Mostly I’m a very practical person. My motto is let’s get the work done and then go have fun. My garden writings are meant to give you very specific suggestions for your Edible Landscape. But every now and then I feel the need to wax philosophical, and you’ll just have to excuse me.
Labor Day is an American holiday that has been recognized on the first Monday in September since 1882. We take a day off to recognize the hard work of all the people. Gardeners are one of the hardest workers. You can’t work theoretically in the garden. Either you do it or you don’t. The plants live and die by our labor. We dig, and haul and plant and sweat and at the end of the day, there’s something to show for our efforts.
A few days later, with a good plan, and some great workers we have this:
The rewards of the garden are huge. I have often thought that I’m like a 5 year old, needing instant gratification from my work. My friends who are therapists and teachers can work for years before seeing the results of their labor. We gardeners on the other hand, stand back at the end of the day and can see what we’ve done. Then we go and eat what we’ve grown.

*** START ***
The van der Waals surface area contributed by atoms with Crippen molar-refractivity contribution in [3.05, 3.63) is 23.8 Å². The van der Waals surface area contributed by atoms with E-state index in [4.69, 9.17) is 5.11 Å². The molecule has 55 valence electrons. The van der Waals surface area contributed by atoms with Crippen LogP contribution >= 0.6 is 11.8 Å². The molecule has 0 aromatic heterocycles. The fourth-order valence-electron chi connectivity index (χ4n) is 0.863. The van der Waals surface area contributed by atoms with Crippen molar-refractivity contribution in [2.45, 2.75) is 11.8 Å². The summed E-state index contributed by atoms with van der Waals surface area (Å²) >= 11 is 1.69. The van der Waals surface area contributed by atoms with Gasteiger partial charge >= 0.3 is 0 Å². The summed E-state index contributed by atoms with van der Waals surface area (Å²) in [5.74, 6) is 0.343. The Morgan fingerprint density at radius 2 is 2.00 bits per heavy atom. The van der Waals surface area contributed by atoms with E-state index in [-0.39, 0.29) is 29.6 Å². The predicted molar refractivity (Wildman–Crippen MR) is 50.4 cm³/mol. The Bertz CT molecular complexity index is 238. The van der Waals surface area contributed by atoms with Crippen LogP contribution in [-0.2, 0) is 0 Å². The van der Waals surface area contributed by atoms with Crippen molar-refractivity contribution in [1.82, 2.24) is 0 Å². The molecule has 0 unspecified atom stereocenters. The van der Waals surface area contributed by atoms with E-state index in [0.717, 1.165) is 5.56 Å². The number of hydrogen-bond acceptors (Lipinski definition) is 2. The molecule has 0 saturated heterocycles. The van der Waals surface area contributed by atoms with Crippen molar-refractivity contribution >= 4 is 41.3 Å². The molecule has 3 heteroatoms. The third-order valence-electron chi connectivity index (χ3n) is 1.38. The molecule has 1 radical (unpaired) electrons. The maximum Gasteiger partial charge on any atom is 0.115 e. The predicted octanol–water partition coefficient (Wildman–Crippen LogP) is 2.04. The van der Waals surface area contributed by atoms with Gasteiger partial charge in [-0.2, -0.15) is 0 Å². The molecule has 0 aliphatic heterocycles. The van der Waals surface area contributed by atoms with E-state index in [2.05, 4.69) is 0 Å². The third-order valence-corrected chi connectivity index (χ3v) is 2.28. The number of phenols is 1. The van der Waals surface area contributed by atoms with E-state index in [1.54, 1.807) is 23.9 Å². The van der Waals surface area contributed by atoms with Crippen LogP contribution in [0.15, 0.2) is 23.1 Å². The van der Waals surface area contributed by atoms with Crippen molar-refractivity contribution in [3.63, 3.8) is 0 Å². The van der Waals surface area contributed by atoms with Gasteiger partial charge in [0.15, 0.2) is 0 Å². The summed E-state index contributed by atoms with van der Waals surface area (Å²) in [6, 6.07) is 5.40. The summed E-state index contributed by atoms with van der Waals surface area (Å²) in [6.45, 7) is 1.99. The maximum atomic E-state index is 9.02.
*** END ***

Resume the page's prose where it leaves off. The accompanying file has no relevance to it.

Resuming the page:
I’ve been working in my own garden for over 20 years. It has taken shape VERY SLOWLY. Most of my time was spent working and raising my three sons. And that is as it should be. I encourage you to be patient with yourself and with the growing of the garden.
Over time you get to know you home’s particularities of weather: sun, storms and wind. You will see it in all four seasons. Inch by inch and row by row, you will gradually turn your yard into a garden of delight. For me it’s been a labor of love, and worth every drop of sweat.
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